The potential influence of Eastern European transnational crime on global commerce.
Conversation recorded between Agent Singh and Agent Hartigan:
[Hartigan] “I was looking into the changing business practices of
transnational criminal organisations. Over the years, they’ve been investing in
legitimate businesses to launder money, and their investments are starting to make
[Hartigan]“They have interests in mining, finance, even media, and they have a noticeable
influence on international trade.”
[Singh] “How much of an influence?”
[Hartigan]“More than many people realise, The world is a small place and changes to domestic policy can
have global effects, especially when it comes to trade. We spend most of our time and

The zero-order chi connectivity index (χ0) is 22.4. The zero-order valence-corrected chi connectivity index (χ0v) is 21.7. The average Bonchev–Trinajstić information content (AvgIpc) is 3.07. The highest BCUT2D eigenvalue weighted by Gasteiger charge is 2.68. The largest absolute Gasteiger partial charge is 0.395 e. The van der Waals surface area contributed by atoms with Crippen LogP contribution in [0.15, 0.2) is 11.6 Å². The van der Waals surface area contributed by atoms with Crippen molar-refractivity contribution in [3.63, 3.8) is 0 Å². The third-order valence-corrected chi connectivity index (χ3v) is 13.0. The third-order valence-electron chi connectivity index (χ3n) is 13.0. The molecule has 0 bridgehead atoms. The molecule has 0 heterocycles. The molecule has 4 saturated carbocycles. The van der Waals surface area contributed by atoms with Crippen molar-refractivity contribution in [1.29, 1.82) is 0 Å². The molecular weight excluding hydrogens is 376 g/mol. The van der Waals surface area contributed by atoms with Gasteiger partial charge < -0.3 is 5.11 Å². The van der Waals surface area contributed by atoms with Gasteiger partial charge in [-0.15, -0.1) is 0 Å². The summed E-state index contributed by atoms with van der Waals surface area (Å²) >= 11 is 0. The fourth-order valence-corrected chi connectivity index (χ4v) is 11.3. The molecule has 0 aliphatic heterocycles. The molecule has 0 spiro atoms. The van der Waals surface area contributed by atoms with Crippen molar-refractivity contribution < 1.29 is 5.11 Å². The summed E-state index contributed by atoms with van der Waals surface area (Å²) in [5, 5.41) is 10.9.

effort analysing other governments but we ignore criminal interests. I mean, there
are huge criminal organisations that wield enormous economic power and we should
consider engaging them in—”
[Singh] “You said mining, finance, and media,” Singh said, cutting her off. “What about
[Hartigan]“Sure. They have investments in oil, gas and coal,” Hartigan said. “About
seventy percent of Russia’s oil exports fund organised crime.”
[Singh]“Where does the oil go?” Singh asked.
[Hartigan]“The relationship is precarious and has been for years.”
[Singh]“What do you mean?”
It's been hard to keep this going. I had the ASIO director calling me, asking me about potential terror suspects. It's scary how quickly this has all engulfed me - and now I'm waiting for it to spit me back out.